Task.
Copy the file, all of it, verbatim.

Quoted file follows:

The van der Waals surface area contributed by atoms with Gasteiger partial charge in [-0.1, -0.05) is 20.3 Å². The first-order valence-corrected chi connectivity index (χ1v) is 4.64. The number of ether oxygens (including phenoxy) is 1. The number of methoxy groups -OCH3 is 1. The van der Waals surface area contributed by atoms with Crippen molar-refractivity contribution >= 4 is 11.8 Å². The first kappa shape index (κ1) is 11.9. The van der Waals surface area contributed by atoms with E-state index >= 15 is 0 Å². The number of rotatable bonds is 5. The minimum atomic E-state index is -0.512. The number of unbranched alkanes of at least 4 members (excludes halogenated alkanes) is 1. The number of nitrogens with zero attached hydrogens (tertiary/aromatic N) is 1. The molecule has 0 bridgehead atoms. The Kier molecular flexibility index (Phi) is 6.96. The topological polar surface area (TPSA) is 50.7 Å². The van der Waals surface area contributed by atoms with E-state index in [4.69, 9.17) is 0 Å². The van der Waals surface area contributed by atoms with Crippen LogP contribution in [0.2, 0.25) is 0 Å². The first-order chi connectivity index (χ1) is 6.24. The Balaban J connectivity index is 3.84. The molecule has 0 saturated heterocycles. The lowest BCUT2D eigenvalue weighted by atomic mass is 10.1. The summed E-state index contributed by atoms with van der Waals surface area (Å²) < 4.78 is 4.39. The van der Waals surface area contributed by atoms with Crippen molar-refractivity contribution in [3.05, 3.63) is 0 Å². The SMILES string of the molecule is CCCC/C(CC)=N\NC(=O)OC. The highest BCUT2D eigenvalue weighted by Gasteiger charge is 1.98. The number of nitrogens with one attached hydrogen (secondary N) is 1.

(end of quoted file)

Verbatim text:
The van der Waals surface area contributed by atoms with Gasteiger partial charge in [-0.1, -0.05) is 20.3 Å². The first-order valence-corrected chi connectivity index (χ1v) is 4.64. The number of ether oxygens (including phenoxy) is 1. The number of methoxy groups -OCH3 is 1. The van der Waals surface area contributed by atoms with Crippen molar-refractivity contribution >= 4 is 11.8 Å². The first kappa shape index (κ1) is 11.9. The van der Waals surface area contributed by atoms with E-state index >= 15 is 0 Å². The number of rotatable bonds is 5. The minimum atomic E-state index is -0.512. The number of unbranched alkanes of at least 4 members (excludes halogenated alkanes) is 1. The number of nitrogens with zero attached hydrogens (tertiary/aromatic N) is 1. The molecule has 0 bridgehead atoms. The Kier molecular flexibility index (Phi) is 6.96. The topological polar surface area (TPSA) is 50.7 Å². The van der Waals surface area contributed by atoms with E-state index in [4.69, 9.17) is 0 Å². The van der Waals surface area contributed by atoms with Crippen LogP contribution in [0.2, 0.25) is 0 Å². The first-order chi connectivity index (χ1) is 6.24. The Balaban J connectivity index is 3.84. The molecule has 0 saturated heterocycles. The lowest BCUT2D eigenvalue weighted by atomic mass is 10.1. The summed E-state index contributed by atoms with van der Waals surface area (Å²) < 4.78 is 4.39. The van der Waals surface area contributed by atoms with Crippen molar-refractivity contribution in [3.05, 3.63) is 0 Å². The SMILES string of the molecule is CCCC/C(CC)=N\NC(=O)OC. The highest BCUT2D eigenvalue weighted by Gasteiger charge is 1.98. The number of nitrogens with one attached hydrogen (secondary N) is 1.